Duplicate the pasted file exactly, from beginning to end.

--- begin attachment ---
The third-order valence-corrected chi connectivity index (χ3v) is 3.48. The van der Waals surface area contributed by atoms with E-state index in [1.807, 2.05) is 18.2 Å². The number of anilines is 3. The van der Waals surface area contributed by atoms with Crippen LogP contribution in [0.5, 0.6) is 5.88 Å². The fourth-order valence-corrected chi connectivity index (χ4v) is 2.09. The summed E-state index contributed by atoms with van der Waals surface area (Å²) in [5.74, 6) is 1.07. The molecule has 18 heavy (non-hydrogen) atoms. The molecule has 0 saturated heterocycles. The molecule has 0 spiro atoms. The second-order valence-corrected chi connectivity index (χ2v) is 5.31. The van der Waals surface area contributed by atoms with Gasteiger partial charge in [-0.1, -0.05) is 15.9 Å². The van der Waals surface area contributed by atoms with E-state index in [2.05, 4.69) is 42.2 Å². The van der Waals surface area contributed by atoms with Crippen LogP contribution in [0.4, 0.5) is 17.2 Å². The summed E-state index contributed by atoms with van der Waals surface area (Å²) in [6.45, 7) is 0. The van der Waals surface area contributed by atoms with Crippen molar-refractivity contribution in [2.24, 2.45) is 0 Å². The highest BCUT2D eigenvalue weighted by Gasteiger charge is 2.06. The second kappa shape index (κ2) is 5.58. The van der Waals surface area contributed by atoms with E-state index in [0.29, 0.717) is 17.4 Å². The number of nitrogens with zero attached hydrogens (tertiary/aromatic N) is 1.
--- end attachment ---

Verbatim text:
The third-order valence-corrected chi connectivity index (χ3v) is 3.48. The van der Waals surface area contributed by atoms with E-state index in [1.807, 2.05) is 18.2 Å². The number of anilines is 3. The van der Waals surface area contributed by atoms with Crippen LogP contribution in [0.5, 0.6) is 5.88 Å². The fourth-order valence-corrected chi connectivity index (χ4v) is 2.09. The summed E-state index contributed by atoms with van der Waals surface area (Å²) in [5.74, 6) is 1.07. The molecule has 18 heavy (non-hydrogen) atoms. The molecule has 0 saturated heterocycles. The molecule has 0 spiro atoms. The second-order valence-corrected chi connectivity index (χ2v) is 5.31. The van der Waals surface area contributed by atoms with Gasteiger partial charge in [-0.1, -0.05) is 15.9 Å². The van der Waals surface area contributed by atoms with E-state index in [2.05, 4.69) is 42.2 Å². The van der Waals surface area contributed by atoms with Crippen LogP contribution in [0.4, 0.5) is 17.2 Å². The summed E-state index contributed by atoms with van der Waals surface area (Å²) in [6.45, 7) is 0. The van der Waals surface area contributed by atoms with Crippen molar-refractivity contribution in [2.24, 2.45) is 0 Å². The highest BCUT2D eigenvalue weighted by Gasteiger charge is 2.06. The second kappa shape index (κ2) is 5.58. The van der Waals surface area contributed by atoms with E-state index in [0.29, 0.717) is 17.4 Å². The number of nitrogens with zero attached hydrogens (tertiary/aromatic N) is 1.